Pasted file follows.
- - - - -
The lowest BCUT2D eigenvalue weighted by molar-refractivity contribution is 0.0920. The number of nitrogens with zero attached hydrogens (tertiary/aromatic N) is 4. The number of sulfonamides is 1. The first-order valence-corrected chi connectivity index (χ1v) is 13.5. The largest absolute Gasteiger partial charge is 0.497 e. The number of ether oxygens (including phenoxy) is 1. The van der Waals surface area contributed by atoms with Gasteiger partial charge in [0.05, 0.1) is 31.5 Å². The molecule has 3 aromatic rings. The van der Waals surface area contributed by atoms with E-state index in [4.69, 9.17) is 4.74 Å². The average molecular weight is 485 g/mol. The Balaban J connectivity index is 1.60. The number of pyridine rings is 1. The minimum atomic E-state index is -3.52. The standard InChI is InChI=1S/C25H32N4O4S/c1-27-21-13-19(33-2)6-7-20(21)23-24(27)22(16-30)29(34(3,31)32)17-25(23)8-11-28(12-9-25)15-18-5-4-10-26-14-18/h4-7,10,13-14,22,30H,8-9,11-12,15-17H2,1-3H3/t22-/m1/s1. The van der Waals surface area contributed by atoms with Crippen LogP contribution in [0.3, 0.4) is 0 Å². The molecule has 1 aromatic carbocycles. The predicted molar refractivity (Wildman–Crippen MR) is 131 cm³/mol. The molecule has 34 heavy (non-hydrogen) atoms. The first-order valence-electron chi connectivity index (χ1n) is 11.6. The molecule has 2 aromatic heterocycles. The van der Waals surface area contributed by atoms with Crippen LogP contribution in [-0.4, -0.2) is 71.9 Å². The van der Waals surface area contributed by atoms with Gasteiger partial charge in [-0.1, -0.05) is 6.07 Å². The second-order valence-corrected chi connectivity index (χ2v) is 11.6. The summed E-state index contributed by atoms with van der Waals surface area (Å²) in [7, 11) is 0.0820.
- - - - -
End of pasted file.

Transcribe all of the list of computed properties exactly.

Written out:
The lowest BCUT2D eigenvalue weighted by molar-refractivity contribution is 0.0920. The number of nitrogens with zero attached hydrogens (tertiary/aromatic N) is 4. The number of sulfonamides is 1. The first-order valence-corrected chi connectivity index (χ1v) is 13.5. The largest absolute Gasteiger partial charge is 0.497 e. The number of ether oxygens (including phenoxy) is 1. The van der Waals surface area contributed by atoms with Gasteiger partial charge in [0.05, 0.1) is 31.5 Å². The molecule has 3 aromatic rings. The van der Waals surface area contributed by atoms with E-state index in [4.69, 9.17) is 4.74 Å². The average molecular weight is 485 g/mol. The Balaban J connectivity index is 1.60. The number of pyridine rings is 1. The minimum atomic E-state index is -3.52. The standard InChI is InChI=1S/C25H32N4O4S/c1-27-21-13-19(33-2)6-7-20(21)23-24(27)22(16-30)29(34(3,31)32)17-25(23)8-11-28(12-9-25)15-18-5-4-10-26-14-18/h4-7,10,13-14,22,30H,8-9,11-12,15-17H2,1-3H3/t22-/m1/s1. The van der Waals surface area contributed by atoms with Crippen LogP contribution in [0.3, 0.4) is 0 Å². The molecule has 1 aromatic carbocycles. The predicted molar refractivity (Wildman–Crippen MR) is 131 cm³/mol. The molecule has 34 heavy (non-hydrogen) atoms. The first-order valence-electron chi connectivity index (χ1n) is 11.6. The molecule has 2 aromatic heterocycles. The van der Waals surface area contributed by atoms with Crippen LogP contribution in [-0.4, -0.2) is 71.9 Å². The van der Waals surface area contributed by atoms with Gasteiger partial charge in [-0.1, -0.05) is 6.07 Å². The second-order valence-corrected chi connectivity index (χ2v) is 11.6. The summed E-state index contributed by atoms with van der Waals surface area (Å²) in [7, 11) is 0.0820.